How could diverse sectors of the economy collaborate to develop the tourism offering?
Tourism is a private sector activity, but in Nigeria it has been deemed the sole responsibility of the public sector. Goals can be best achieved in collaboration, and so in our first year we have reached out to almost everyone in the expatriate community. Never before has a director general visited state governments to declare federal government support. Domestic tourism is about the local customs, festivals, and cultures that are unique to Nigerians, and unless you meet the traditional rulers—the kings and custodians of our culture and traditions—you cannot fully experience the culture of the people. You find that the traditional rulers are enlightened and educated people, who, despite living in America or Europe, are sooner or later recalled home to serve as kings and queens. They are particularly informed individuals and have a keen grip on what tourism means in Nigeria. And we are not just collaborating with the diplomatic community and traditional rulers, but also with the state governance arm so that we can market on their behalf. We are also partnering with the banks and oil companies to source financing. Furthermore, we collaborate with other government agencies that support us with capacity building, such as the National Planning Commission. These governmental agencies understand what tourism involves and respond positively when approached. We are also partnering with the Nigerian Football Federation because we believe that the youth are key to our strategy. Some 70% of the Nigerian population is aged below 35, with sport featuring prominently in their lives. We have signed MoUs with private sector international companies in Nigeria that want to promote tourism with us. We have also signed a MoU to collaborate with the transport industry. This is the tourism value chain. Ultimately, tourism is not an isolated activity, but a centrifugal force that impacts other sectors. We suffer from terrorism in one or two small areas, but Nigeria has an area of over 923,000 sqkm and 174 million people, and terrorism is not peculiar to Nigeria and the government has been very proactive in managing it.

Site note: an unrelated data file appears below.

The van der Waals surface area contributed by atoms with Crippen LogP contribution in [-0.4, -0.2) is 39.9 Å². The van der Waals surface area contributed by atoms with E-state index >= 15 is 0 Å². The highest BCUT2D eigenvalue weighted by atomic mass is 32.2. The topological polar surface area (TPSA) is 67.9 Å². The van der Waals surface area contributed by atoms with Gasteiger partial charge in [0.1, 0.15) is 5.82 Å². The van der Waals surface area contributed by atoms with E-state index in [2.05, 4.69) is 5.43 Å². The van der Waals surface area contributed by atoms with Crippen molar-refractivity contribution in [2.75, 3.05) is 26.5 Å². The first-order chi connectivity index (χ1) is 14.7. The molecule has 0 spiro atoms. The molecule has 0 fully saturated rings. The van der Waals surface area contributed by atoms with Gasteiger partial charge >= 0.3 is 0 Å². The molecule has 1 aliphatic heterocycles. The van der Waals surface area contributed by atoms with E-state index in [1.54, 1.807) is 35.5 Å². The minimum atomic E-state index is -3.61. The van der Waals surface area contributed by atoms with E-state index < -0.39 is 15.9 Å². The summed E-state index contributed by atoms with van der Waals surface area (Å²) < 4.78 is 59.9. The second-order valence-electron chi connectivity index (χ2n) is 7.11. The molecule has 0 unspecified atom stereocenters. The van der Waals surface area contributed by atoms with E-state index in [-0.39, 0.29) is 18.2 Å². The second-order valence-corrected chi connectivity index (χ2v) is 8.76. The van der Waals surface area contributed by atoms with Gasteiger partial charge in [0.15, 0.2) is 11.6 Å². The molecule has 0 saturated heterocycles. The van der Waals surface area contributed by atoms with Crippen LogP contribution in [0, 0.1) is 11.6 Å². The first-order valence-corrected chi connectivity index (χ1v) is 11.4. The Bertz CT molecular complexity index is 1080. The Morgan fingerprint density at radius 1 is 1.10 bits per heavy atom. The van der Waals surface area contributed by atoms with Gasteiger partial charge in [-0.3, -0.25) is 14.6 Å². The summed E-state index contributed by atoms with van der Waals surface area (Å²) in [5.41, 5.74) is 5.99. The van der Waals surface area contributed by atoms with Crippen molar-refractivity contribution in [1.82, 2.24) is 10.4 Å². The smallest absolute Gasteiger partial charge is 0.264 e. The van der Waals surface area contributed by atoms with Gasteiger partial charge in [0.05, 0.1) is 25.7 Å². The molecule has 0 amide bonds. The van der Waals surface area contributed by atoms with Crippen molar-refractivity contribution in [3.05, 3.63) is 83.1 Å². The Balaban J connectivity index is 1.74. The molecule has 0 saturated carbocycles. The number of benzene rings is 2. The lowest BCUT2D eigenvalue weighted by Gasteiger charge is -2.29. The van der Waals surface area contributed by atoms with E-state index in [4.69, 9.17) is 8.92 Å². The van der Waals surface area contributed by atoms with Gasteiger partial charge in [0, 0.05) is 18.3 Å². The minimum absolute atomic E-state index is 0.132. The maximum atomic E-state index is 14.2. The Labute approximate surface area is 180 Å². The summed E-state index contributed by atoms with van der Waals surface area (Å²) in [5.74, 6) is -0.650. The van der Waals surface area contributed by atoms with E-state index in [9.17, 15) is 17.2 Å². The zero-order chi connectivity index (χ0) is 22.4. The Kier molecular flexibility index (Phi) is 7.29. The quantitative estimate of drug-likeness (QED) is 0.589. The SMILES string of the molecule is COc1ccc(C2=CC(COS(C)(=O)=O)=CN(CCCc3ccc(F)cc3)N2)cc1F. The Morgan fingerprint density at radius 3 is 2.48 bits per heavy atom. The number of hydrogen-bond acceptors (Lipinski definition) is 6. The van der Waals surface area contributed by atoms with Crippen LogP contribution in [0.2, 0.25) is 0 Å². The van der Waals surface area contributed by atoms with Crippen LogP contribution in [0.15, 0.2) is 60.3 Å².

The majority of tourists appear to be unaware of just what Nigeria has to offer. Why should people visit?
There is such a wide range of factors that make the country a special destination starting with the fantastic year-round sunny weather, a real pull for visitors from the US and Europe. In terms of the state, we are a democratic nation run by a transparent government that came into power through a fair election. Regarding tourist sites, the country is divided into six geopolitical zones, and I have made an effort to visit states in each. If you go to the southwest, for example, you come to Ondo State among beautiful hills and amazing golf courses. In addition to our sights, Nigeria offers a whole spectrum of amazing regional festivals that underline the unique culture of the country.
Could you talk about domestic tourism as a means of creating a national identity?
This is my favorite topic, because domestic tourism means encouraging people to vacation in their own country. One reason is that we want to empower people at the grassroots level. Secondly, of the 170 million Nigerians, only 10% can afford to travel abroad. If you inculcate the culture of domestic tourism, people do not have to go far from home. If we develop tourism in a community and jobs come with it. There are three types of tourism: inbound, domestic, and outbound. We are hoping that the 10% that travels abroad will have experienced domestic tourism, meaning they will effectively be marketing agents for Nigeria when abroad. The domestic tourism market in Nigeria has a potential of $4 billion, but we just need to keep creating awareness and encouraging people.